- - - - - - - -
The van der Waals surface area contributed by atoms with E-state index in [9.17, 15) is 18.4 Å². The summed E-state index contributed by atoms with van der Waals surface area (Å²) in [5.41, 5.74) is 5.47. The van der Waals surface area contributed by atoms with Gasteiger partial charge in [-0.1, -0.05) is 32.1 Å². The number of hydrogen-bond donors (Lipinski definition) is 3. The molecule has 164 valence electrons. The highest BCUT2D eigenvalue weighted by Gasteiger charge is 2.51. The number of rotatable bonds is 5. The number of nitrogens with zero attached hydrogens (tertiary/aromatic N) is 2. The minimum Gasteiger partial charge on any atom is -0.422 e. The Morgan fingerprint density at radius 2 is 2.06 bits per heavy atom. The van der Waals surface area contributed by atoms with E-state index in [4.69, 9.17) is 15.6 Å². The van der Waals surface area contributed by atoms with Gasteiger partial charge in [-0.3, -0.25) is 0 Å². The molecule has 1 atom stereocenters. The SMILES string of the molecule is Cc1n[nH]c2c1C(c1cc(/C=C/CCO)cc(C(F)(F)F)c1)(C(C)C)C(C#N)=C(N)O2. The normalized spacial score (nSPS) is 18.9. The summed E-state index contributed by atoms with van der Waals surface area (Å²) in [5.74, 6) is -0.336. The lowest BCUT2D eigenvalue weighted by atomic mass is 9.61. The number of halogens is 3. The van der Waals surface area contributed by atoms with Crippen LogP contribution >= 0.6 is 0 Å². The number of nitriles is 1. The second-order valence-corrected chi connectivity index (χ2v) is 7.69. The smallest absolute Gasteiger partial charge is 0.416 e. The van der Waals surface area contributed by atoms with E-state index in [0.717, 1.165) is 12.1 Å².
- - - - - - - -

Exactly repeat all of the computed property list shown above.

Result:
The van der Waals surface area contributed by atoms with E-state index in [9.17, 15) is 18.4 Å². The summed E-state index contributed by atoms with van der Waals surface area (Å²) in [5.41, 5.74) is 5.47. The van der Waals surface area contributed by atoms with Gasteiger partial charge in [-0.1, -0.05) is 32.1 Å². The number of hydrogen-bond donors (Lipinski definition) is 3. The molecule has 164 valence electrons. The highest BCUT2D eigenvalue weighted by Gasteiger charge is 2.51. The number of rotatable bonds is 5. The number of nitrogens with zero attached hydrogens (tertiary/aromatic N) is 2. The minimum Gasteiger partial charge on any atom is -0.422 e. The Morgan fingerprint density at radius 2 is 2.06 bits per heavy atom. The van der Waals surface area contributed by atoms with E-state index in [4.69, 9.17) is 15.6 Å². The van der Waals surface area contributed by atoms with Gasteiger partial charge in [-0.3, -0.25) is 0 Å². The molecule has 1 atom stereocenters. The SMILES string of the molecule is Cc1n[nH]c2c1C(c1cc(/C=C/CCO)cc(C(F)(F)F)c1)(C(C)C)C(C#N)=C(N)O2. The normalized spacial score (nSPS) is 18.9. The summed E-state index contributed by atoms with van der Waals surface area (Å²) in [5.74, 6) is -0.336. The lowest BCUT2D eigenvalue weighted by atomic mass is 9.61. The number of halogens is 3. The van der Waals surface area contributed by atoms with Crippen LogP contribution >= 0.6 is 0 Å². The number of nitriles is 1. The second-order valence-corrected chi connectivity index (χ2v) is 7.69. The smallest absolute Gasteiger partial charge is 0.416 e. The van der Waals surface area contributed by atoms with E-state index in [0.717, 1.165) is 12.1 Å².